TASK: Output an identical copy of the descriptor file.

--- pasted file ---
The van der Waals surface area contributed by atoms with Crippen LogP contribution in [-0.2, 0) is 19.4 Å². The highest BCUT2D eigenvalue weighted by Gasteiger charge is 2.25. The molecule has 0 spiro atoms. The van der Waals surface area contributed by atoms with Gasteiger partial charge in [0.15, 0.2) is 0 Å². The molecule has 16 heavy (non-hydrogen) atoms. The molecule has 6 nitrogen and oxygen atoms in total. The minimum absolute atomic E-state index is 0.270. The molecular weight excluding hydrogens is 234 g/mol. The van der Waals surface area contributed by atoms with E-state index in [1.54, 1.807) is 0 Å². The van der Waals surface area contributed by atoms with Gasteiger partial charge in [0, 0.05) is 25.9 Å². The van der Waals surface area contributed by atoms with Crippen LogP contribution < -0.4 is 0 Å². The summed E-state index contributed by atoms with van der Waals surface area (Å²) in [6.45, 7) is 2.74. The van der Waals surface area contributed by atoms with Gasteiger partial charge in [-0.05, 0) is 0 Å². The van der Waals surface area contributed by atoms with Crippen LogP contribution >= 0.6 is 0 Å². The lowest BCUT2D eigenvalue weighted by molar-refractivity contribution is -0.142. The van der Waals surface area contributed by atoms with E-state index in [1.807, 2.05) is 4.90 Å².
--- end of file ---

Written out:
The van der Waals surface area contributed by atoms with Crippen LogP contribution in [-0.2, 0) is 19.4 Å². The highest BCUT2D eigenvalue weighted by Gasteiger charge is 2.25. The molecule has 0 spiro atoms. The van der Waals surface area contributed by atoms with Gasteiger partial charge in [0.15, 0.2) is 0 Å². The molecule has 16 heavy (non-hydrogen) atoms. The molecule has 6 nitrogen and oxygen atoms in total. The minimum absolute atomic E-state index is 0.270. The molecular weight excluding hydrogens is 234 g/mol. The van der Waals surface area contributed by atoms with E-state index in [1.54, 1.807) is 0 Å². The van der Waals surface area contributed by atoms with Gasteiger partial charge in [0, 0.05) is 25.9 Å². The van der Waals surface area contributed by atoms with Crippen LogP contribution < -0.4 is 0 Å². The summed E-state index contributed by atoms with van der Waals surface area (Å²) in [6.45, 7) is 2.74. The van der Waals surface area contributed by atoms with Gasteiger partial charge in [-0.05, 0) is 0 Å². The van der Waals surface area contributed by atoms with Crippen LogP contribution >= 0.6 is 0 Å². The lowest BCUT2D eigenvalue weighted by molar-refractivity contribution is -0.142. The van der Waals surface area contributed by atoms with E-state index in [1.807, 2.05) is 4.90 Å².